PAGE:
Vascular Plants Help

By — McGraw-Hill Professional
Updated on Aug 30, 2011

Introduction to Vascular Plants

Figure 9.2 (A) showed some of the most basic anatomic features of the tracheophytes (vascular plants). In addition to their inner system of hollow passageways for transporting wastes and nutrients, this group of plants has true stems and roots. The two types of vascular tissue within tracheophytes are xylem ( ZEYE -lem) and phloem ( FLOW -em). Xylem comes from the Greek for “wood,” because it often contains woody fibers that form the harder part of a plant vessel system. Xylem is stiff enough to provide support for vessel walls, and it also carries water and dissolved minerals upward into the plant after they have been absorbed by the roots. Phloem derives from the Greek for “bark.” While the outer bark of most vascular plants is tough and dead, the phloem forms a softer inner bark composed of living tissue. The phloem (living inner bark) contains vessels which carry sugars and proteins synthesized in the leaves down towards the stem and roots.

Although all tracheophytes are vascular plants, some species produce seeds, while the simpler types lack seeds.


The Plants: “Kings and Queens” of the World of Green Here Come the Land Plants! The Two Major Groups Of Land Plants: Containing “vessels,” Or Not?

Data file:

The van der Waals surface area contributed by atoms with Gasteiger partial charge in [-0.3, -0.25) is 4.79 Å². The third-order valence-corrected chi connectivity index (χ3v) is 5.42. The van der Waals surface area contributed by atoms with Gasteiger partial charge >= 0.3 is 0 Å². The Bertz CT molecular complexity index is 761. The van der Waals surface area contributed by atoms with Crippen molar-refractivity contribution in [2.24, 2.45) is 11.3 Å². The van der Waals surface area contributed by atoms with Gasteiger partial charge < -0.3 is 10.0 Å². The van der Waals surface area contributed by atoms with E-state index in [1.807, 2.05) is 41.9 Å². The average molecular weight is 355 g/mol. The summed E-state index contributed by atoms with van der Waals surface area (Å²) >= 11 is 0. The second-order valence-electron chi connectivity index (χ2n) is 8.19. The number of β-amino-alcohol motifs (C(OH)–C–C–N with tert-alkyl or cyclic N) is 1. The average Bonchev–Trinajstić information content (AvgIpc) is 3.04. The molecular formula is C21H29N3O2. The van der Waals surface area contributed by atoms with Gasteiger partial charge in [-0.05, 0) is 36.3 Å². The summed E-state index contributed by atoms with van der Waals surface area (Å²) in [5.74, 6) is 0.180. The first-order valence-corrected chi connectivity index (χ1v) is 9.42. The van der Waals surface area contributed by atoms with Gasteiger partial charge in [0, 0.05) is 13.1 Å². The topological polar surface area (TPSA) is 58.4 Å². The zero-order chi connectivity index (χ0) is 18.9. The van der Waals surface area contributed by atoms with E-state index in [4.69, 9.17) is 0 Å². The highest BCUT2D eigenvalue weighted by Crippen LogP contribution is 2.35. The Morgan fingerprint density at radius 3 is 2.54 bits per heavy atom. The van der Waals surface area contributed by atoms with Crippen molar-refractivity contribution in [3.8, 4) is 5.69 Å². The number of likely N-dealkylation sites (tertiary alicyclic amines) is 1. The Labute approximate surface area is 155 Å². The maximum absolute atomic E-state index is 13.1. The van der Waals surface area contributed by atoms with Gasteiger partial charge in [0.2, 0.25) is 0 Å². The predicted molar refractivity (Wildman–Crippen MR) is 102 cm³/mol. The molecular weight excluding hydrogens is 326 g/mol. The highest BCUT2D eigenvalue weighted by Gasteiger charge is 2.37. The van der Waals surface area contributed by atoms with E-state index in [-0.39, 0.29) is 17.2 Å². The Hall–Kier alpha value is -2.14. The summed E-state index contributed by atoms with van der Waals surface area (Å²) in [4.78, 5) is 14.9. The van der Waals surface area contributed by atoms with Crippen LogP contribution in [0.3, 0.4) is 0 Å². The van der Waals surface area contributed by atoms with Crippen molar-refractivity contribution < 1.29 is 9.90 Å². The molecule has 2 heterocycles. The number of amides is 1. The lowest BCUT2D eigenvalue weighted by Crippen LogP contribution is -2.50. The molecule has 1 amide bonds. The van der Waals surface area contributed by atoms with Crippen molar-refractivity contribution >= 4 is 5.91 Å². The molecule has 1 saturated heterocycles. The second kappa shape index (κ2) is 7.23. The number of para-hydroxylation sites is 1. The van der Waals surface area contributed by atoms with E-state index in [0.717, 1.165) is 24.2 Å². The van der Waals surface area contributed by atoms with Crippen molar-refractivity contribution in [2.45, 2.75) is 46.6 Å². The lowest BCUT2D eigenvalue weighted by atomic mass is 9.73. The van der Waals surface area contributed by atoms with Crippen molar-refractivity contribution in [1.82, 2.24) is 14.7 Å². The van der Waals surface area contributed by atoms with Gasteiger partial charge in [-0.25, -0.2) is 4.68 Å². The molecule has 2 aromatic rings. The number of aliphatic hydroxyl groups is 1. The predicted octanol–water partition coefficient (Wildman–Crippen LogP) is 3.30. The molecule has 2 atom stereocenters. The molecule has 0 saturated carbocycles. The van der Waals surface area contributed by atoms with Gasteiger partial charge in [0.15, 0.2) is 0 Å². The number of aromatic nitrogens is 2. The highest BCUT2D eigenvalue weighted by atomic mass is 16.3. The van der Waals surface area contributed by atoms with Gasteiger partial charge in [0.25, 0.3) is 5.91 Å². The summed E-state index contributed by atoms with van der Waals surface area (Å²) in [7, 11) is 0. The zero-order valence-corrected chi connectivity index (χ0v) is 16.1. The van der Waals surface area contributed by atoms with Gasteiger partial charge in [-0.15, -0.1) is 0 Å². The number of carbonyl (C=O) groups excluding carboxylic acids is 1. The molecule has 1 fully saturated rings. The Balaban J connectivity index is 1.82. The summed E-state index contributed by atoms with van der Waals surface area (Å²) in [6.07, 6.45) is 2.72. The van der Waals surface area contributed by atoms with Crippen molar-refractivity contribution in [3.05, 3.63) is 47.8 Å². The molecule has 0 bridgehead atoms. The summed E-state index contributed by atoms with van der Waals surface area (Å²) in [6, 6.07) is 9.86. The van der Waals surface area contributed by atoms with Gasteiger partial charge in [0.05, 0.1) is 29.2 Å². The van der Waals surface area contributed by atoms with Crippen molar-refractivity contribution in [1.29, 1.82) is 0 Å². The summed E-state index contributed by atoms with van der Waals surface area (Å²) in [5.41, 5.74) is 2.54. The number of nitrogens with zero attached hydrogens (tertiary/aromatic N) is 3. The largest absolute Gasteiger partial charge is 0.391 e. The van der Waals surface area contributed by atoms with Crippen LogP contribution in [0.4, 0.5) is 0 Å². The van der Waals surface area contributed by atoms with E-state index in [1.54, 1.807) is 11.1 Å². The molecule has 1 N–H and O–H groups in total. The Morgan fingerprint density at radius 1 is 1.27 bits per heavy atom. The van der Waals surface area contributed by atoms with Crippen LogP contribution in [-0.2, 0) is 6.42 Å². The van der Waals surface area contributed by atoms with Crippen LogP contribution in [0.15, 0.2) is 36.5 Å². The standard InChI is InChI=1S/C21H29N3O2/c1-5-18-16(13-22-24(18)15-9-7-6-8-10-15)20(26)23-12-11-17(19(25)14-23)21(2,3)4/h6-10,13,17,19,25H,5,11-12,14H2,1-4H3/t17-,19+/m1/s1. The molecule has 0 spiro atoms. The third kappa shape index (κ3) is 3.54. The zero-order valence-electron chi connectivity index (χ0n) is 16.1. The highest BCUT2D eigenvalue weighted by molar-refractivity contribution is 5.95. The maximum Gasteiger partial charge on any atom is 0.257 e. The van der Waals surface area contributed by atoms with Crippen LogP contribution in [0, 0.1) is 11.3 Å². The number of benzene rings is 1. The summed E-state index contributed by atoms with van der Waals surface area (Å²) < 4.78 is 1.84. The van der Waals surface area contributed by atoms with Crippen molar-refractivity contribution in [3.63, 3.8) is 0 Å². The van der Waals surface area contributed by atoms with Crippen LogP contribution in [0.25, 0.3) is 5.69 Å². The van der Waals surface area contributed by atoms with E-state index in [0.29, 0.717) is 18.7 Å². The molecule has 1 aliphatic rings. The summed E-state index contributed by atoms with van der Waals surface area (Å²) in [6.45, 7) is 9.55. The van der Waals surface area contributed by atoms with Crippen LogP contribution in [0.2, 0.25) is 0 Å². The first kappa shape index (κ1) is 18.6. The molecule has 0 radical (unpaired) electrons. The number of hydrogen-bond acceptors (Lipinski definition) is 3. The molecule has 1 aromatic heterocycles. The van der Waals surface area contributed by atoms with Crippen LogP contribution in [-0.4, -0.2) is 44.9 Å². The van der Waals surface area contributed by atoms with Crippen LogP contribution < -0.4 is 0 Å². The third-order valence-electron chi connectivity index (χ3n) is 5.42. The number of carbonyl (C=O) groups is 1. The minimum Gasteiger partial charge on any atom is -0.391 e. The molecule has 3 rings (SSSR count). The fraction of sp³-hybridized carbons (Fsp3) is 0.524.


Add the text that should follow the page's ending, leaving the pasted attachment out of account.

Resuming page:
Fig. 9.2 Two major groups of plants: (A) Vascular plants (tracheophytes) – often tall and large. (B) Nonvascular plants (bryophytes) – short and small.

The Ferns: Vascular Plants without Seeds

Ferns are the main group of seedless vascular plants. A fern is a slender plant with feathery fronds ( FRAHNDS ) – split “leaves” that grow out along either side of a central stem. Ferns reproduce by means of spores. The spores grow in small brownish clusters on the back of the feathery frond leaflets. Ferns, huge fern-like trees, and their close relatives grew and reproduced by the billions in ancient tropical forests. Such forests of ferns covered vast stretches of the Earth during the Carboniferous ( car -buh- NIF -er-us) Period of the Paleozoic Era, 500 to 200 million years ago. Carboniferous literally “pertains to carbon-carrying.” But it also has been nicknamed the “Age of Ferns.” The Carboniferous Period gets its name from the great forests of ferns and related plants that grew during this time, died out, and were compressed into massive layers. After millions of years, the great pressure formed deep natural deposits of coal, oil, and natural gas. Because all of these “fossil fuels” are rich in carbon atoms, naming their time of origin the Carboniferous Period or “Age of Ferns” is very fitting.


Practice problems for these concepts can be found at:  Plant Test

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